Making Up Your Own Foreign Melodrama

Bb_virgin_subtitle_superstar_2 one of the highlights in what has been a pretty gloomy year for Virgin Media has surely to be their sponsorship of BB, which has consistently outdone the programme it sponsors in terms of entertaining content.

but those clever people at GoodStuff communications haven’t let Virgin stop there.  they’ve persuaded the sponsor (and the creative agency) to let consumers subtitle their own bumpers – the best ones will be played out in the BB final.

to take part you simply go to the Subtitle Superstar website where you can choose a clip and subtitle to your hearts content.

getting consumers to create their content is nothing new, but this has the double winner of 1. demanding creativity within the context of (in BB) a very highly-valued piece of scheduling real-estate, and 2. rewarding the best creations by showing it to an audience of millions during one of the few truly event TV occasions remaining in the TV calendar.

what makes this stand out isn’t that it’s asking consumers to create content; the sorely-missed Tony Hart’s Gallery did that a long time ago, and the age of the internet has made this a staple of the comms planner’s tool-kit.  what makes it stand out is the access it gives consumers to a highly-valued media brand.  like it or loathe it, BB retains a very high stock with 16-34s, and this kind of access isn’t easily come by.  the fact that the access comes courtesy of Virgin Media can only do good stuff for the brand.

as an aside, it’s worth noting that it comes in the wake of a pretty bad week for the BBC, GMTV and their bedfellows who were less than honest with viewings during TV competitions.  failing standards, plummeting levels of trust, a fundamental betrayal (if reports are to be believed) of the nation – and that’s just page 2 of a full-colour supplement on the issue courtesy of the Mail!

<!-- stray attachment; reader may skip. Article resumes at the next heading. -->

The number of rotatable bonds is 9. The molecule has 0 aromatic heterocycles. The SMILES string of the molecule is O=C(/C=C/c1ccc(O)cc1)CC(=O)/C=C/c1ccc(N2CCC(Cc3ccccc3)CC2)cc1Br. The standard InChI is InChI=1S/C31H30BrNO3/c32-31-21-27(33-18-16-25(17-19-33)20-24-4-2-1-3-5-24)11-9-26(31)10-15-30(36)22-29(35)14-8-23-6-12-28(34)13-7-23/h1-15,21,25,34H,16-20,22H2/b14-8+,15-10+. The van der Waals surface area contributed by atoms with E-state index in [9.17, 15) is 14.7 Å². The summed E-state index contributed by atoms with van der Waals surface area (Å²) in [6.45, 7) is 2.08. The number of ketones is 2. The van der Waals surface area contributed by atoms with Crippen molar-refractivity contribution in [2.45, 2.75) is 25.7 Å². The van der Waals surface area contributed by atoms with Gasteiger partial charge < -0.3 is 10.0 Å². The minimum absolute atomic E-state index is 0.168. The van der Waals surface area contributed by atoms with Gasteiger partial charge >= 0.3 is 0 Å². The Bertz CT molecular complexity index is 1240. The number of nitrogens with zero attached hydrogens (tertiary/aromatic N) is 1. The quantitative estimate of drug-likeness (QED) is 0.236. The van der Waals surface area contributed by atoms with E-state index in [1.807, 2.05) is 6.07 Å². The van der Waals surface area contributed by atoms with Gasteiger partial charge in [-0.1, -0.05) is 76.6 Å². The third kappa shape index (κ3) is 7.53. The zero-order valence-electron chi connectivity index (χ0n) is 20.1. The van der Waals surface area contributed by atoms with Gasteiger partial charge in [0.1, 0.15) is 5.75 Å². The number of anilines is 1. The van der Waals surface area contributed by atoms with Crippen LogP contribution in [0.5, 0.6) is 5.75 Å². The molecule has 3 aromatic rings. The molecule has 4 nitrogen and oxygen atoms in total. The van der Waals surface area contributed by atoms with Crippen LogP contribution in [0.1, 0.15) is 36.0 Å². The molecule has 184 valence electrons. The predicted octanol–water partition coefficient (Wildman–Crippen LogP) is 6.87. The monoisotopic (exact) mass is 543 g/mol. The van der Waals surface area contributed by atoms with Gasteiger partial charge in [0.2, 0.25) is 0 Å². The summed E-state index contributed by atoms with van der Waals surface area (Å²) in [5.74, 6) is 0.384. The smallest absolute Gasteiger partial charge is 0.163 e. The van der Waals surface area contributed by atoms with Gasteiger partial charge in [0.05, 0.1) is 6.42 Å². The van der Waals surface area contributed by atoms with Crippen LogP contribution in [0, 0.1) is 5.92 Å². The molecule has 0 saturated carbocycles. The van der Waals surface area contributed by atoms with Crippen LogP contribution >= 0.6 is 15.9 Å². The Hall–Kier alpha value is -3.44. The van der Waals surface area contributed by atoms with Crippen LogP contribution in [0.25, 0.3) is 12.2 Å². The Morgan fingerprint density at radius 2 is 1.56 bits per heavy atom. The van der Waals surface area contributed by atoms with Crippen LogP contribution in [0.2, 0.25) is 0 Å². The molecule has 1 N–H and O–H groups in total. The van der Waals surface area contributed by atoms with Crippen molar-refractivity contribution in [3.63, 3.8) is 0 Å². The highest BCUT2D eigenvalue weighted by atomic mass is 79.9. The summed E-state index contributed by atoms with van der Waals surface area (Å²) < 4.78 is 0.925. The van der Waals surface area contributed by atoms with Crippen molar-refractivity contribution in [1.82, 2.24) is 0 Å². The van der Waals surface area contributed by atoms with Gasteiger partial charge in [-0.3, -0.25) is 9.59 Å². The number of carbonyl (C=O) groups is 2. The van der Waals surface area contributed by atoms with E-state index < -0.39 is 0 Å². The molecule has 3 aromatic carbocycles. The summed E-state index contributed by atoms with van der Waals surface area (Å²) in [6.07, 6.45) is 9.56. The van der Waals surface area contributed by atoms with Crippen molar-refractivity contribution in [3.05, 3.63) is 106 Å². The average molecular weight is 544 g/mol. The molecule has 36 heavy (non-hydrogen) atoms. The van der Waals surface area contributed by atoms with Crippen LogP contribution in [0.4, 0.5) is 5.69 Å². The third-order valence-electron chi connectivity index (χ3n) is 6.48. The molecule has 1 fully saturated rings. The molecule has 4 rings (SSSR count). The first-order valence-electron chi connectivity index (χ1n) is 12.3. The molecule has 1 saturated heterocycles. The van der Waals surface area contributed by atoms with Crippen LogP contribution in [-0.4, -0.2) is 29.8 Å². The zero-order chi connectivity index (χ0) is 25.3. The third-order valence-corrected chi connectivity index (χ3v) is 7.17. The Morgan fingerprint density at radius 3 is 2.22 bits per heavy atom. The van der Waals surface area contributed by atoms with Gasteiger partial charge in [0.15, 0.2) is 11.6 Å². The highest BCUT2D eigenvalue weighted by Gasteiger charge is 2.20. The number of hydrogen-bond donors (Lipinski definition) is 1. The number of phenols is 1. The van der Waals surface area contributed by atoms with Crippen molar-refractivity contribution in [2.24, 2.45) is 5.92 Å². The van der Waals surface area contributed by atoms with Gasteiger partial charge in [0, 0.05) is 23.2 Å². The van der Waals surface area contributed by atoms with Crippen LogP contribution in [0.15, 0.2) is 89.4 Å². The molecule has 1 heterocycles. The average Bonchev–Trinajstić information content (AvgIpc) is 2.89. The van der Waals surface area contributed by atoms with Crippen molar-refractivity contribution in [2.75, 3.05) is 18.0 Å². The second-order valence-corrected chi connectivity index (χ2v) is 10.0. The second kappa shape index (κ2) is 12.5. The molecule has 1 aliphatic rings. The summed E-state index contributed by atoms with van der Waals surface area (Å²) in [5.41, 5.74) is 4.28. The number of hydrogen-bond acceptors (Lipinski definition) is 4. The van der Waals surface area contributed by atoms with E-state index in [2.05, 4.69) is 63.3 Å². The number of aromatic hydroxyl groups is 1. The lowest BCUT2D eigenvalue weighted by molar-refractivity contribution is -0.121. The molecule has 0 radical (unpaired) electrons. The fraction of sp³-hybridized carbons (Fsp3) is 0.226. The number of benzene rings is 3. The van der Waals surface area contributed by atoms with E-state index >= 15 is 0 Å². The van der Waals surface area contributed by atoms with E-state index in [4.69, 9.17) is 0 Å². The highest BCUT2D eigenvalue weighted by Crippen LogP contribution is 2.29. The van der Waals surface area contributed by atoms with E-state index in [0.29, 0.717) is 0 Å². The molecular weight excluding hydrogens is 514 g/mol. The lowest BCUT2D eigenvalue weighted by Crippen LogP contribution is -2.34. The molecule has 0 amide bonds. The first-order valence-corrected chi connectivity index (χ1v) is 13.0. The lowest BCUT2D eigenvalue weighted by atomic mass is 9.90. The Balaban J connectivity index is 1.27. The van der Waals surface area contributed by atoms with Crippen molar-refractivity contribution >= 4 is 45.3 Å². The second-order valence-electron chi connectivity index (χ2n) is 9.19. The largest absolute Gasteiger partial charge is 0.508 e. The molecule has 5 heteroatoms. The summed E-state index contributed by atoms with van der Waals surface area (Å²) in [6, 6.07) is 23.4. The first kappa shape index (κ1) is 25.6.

…despite the fact that it’s been massively over reported, the fact remains that the TV stations have genuinely been caught with the pants down.  why?  because they were so keen to give viewers the perception that they were involved in the programme, they forgot to make sure they were actually genuinely involved in the programme.  could they really have been surprised when viewers reacted not too happily about it not all being as it seemed.

and herein lies the rub…  the reaction of viewers and the media told us not about the lack of trust between consumers and brands, but about the absolute existence of trust between consumers and brands.  the extent of the reaction bears testimony to the high levels of trust that brands (the BBC it must be said in particular) have engendered.

because engaging with consumers and co-creating content with them has become such a staple of many brands’ activities, consumers are spending more time than ever before engaging with them.  and when any brand asks consumers to engage with them, to spend precious time with them, to commit energy and creativity to them, they can’t be surprised if – when this relationship is undermined – consumers get more pissed off than they would if they didn’t particularly  like a 25×4 colour.

engaging with consumers is two-way relationship.  and if the comms planning and marketing community wants to continue to evolve the nature of brand communications, they better make sure that they live up to their end of the bargain.